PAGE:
Laundry shop worker Teresita Toledo contributes canned goods. (Noel Pabalate)

But acts of giving do not only exist from the neighborhood. Delivery riders also come and go leaving plastic bags and boxes of reliefs, hailing from kilometers away like from E. Rodriguez, Balara, España, and more. 

Axel assists a delivery rider in bringing out a plastic bag of groceries. (Noel Pabalate)

As of writing, more than 20,000 already saw Ann’s charitable initiative from her Facebook page alone. And that includes University of the Philippines’ researchers Kat, Migo, and Ezra who didn’t waste any time delivering groceries after seeing the post. “In times of difficulties, it’s so beautiful to have this, where we can show that we care for each other,” said Kat.

Officemates Kat, Migo, and Ezra drop grocery items they bought after their lunch. (Noel Pabalate)

If many chipped in food, Ann’s friend Ara left vitamins and medicines packed in plastic containers instead. “There are so many who already gave something to eat, so we thought of something they also need like ascorbic acid and paracetamol,” Ara explained.

Ara places plastic containers of vitamins and medicines. (Noel Pabalate)

The medicines Ara provided were the first thing that Liza Ramirez prioritized picking before she bagged some food. A senior citizen, Liza collects recyclable trashes for a living and dwells along the street of C.P. Garcia. “Inuna ko itong mga gamot kasi, lagi gaming nahahamugan sa lansangan. Sa gumawa nito, maraming salamat po (I got the medicines first because we always get wet with dew on the streets. To the one who did this, thank you very much),” said Liza with teary eyes.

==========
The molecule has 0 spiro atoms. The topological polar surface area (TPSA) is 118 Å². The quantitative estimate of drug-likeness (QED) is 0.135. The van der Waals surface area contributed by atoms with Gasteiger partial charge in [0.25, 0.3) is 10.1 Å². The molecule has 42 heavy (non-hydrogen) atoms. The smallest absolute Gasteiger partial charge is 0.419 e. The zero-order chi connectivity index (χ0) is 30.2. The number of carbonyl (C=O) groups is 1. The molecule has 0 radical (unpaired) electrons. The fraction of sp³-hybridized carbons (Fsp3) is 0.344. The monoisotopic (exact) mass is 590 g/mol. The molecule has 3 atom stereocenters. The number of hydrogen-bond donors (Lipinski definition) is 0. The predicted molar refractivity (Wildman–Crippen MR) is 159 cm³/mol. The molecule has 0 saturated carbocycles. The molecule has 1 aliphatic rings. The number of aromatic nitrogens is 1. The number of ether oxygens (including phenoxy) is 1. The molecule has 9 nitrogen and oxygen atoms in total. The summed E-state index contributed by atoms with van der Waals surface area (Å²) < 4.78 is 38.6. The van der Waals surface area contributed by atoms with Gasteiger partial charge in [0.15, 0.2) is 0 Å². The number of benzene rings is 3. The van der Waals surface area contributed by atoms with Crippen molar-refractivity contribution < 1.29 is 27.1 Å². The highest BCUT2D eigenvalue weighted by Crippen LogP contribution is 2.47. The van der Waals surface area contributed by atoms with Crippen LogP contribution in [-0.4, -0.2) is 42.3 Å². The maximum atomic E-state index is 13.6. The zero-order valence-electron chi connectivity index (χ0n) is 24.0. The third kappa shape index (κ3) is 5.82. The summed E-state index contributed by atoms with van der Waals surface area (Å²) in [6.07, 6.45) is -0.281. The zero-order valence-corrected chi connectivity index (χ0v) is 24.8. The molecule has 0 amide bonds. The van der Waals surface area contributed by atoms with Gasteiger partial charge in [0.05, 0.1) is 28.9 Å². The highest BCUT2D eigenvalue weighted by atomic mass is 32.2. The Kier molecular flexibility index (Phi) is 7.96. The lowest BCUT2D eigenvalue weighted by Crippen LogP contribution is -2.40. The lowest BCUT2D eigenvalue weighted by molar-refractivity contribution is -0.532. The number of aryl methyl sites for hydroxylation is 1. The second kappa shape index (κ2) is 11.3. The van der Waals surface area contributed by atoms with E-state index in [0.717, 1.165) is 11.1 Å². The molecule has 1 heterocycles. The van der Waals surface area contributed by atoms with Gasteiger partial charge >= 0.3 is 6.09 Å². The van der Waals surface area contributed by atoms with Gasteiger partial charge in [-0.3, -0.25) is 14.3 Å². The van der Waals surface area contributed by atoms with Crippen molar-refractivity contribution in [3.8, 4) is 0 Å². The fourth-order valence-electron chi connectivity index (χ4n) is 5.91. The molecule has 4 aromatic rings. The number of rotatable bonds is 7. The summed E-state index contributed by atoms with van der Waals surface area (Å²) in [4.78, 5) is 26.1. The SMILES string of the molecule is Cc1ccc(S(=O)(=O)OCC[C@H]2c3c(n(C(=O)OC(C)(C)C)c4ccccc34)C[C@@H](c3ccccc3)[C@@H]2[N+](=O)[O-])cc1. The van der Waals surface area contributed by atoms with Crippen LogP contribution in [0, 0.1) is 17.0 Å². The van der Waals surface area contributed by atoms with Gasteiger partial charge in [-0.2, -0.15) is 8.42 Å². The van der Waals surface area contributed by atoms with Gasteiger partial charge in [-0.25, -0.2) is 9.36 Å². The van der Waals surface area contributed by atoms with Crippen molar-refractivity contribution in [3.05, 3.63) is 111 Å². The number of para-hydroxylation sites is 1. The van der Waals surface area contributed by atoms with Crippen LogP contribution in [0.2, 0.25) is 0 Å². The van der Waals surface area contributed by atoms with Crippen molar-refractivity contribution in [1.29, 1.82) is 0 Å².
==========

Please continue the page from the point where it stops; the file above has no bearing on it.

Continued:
Senior citizen Liza Ramirez picks medicine from the cart. (Noel Pabalate)

Unemployed Joan Medina from Kruz na Ligas also chose to secure some medicine first because she finds it more difficult to buy them than food. “Pero maraming salamat po at may pang hapunan na din kami (But thank you very much because we already have something for dinner),” Joan expressed her appreciation.

Joan Medina gets vitamins before grabbing some food. (Noel Pabalate)

Indeed, what Ann started is something many benefactors and beneficiaries have dearly appreciated. And what we witnessed is a definition of how an act of kindness, generosity, and unselfishness, bayanihan as we call it, was well received.

Ann holding a boquet of kangkong, one of the many she already have donated. (Noel Pabalate)

“I got shy when it trended, but I realized that it’s not about me. It’s about the community pantry that people badly need. This got viral because there is a demand for food and we really need to help our neighbors who are starving,” said Ann in Filipino.

People there and netizens on Facebook couldn’t agree more with Ann. If such is indeed the case, it won’t come as a surprise when Ann’s invitation to start a pantry in your respective communities would one day happen nationwide.